NASA takes some time off, goes virtual asteroid camping

When boring people like you and I go on vacation, we might go camping in the woods or something. But not NASA. NASA goes camping on a virtual asteroid. And the worst part is that NASA didn't actually have to take any time off: asteroid camping (among other things) is what it does for a living. Asteroid camping. Not fair.

Since humans have never visited an asteroid (or even deep space) before, and since it seems like it would be kinda fun to go and do that at some point, it's NASA's job to figure out how to make it happen. Getting to an asteroid is just one part of that; the other part is figuring out what to do (and how to do it) once we've made it there, so NASA has set up a mock Multi-Mission Space Exploration Vehicle (MMSEV) in a virtual reality environment and stuck two guys in it for a three-day weekend of asteroid exploration.

The MMSEV is like a little mobile home in space. It has sleeping quarters for two, a little kitchen, a waste collection system, and can carry enough food and water for missions of over two weeks. There's a cockpit in front, and on the back are "suitports" where astronauts can get in an out of space suits to do EVAs. On this simulated mission, an astronaut and a geologist flew the MMSEV around a virtual, spinning asteroid to practice maneuvering, and tried to figure out the best way to use the MMSEV's arm to help someone in a space suit take rock samples.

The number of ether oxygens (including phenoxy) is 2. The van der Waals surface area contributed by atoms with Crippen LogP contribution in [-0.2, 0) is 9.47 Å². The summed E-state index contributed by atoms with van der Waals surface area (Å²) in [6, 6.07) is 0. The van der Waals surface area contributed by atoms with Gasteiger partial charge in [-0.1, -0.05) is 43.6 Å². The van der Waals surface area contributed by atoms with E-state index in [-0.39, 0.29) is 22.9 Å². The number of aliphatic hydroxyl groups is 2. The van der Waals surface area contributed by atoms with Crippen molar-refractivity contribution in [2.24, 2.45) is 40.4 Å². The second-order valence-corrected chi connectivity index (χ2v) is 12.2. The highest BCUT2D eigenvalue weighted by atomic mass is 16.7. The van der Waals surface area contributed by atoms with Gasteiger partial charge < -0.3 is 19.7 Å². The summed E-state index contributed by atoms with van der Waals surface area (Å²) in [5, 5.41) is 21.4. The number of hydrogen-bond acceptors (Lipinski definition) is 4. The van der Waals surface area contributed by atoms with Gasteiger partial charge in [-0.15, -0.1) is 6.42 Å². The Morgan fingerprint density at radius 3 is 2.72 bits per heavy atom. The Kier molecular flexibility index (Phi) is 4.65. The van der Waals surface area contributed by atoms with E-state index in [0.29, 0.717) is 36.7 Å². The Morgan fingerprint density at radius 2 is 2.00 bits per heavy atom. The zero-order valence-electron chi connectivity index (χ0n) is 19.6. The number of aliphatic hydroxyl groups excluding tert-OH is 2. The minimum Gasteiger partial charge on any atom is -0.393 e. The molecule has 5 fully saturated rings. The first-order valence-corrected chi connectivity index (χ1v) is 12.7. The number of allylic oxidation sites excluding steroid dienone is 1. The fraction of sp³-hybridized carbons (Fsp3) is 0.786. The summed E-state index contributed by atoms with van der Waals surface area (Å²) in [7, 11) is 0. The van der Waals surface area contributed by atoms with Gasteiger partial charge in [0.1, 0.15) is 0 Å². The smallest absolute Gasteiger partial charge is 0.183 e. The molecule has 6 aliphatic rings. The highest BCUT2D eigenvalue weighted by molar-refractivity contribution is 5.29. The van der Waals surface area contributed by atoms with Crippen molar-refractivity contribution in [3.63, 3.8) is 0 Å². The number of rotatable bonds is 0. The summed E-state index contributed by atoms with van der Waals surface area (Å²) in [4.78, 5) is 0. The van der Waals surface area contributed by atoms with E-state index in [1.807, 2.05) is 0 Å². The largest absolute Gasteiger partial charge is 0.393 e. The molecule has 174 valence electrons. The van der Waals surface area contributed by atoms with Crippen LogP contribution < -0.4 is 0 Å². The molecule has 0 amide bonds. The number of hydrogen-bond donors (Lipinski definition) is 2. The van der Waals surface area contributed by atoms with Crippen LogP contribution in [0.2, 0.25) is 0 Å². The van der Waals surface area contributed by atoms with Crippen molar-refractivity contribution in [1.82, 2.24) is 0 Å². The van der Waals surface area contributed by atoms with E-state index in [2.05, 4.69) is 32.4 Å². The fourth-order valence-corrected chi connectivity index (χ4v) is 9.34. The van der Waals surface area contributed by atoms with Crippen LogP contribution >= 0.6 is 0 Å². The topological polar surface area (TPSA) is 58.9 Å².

Lessons learned here will help NASA develop techniques for future space missions, and you can watch the simulation in action in the video below.


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